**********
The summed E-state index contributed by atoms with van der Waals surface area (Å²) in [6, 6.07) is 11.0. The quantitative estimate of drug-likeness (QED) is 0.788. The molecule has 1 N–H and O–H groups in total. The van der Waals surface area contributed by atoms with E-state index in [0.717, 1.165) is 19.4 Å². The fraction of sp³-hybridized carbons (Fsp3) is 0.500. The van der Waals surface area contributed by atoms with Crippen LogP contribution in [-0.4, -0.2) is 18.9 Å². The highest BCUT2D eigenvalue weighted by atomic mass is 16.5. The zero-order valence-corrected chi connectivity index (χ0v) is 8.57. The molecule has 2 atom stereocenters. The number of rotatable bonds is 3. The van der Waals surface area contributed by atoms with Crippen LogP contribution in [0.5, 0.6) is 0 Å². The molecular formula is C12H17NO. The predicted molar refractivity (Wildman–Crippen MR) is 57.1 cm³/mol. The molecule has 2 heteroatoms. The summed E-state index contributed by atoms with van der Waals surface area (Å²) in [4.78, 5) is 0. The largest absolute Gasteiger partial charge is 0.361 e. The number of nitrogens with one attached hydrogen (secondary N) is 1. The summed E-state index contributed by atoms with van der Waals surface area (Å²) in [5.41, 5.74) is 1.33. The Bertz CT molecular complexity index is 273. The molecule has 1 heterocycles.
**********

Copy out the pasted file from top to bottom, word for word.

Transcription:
The summed E-state index contributed by atoms with van der Waals surface area (Å²) in [6, 6.07) is 11.0. The quantitative estimate of drug-likeness (QED) is 0.788. The molecule has 1 N–H and O–H groups in total. The van der Waals surface area contributed by atoms with E-state index in [0.717, 1.165) is 19.4 Å². The fraction of sp³-hybridized carbons (Fsp3) is 0.500. The van der Waals surface area contributed by atoms with Crippen LogP contribution in [-0.4, -0.2) is 18.9 Å². The highest BCUT2D eigenvalue weighted by atomic mass is 16.5. The zero-order valence-corrected chi connectivity index (χ0v) is 8.57. The molecule has 2 atom stereocenters. The number of rotatable bonds is 3. The van der Waals surface area contributed by atoms with Crippen LogP contribution in [0.5, 0.6) is 0 Å². The molecular formula is C12H17NO. The predicted molar refractivity (Wildman–Crippen MR) is 57.1 cm³/mol. The molecule has 2 heteroatoms. The summed E-state index contributed by atoms with van der Waals surface area (Å²) in [4.78, 5) is 0. The largest absolute Gasteiger partial charge is 0.361 e. The number of nitrogens with one attached hydrogen (secondary N) is 1. The summed E-state index contributed by atoms with van der Waals surface area (Å²) in [5.41, 5.74) is 1.33. The Bertz CT molecular complexity index is 273. The molecule has 1 heterocycles.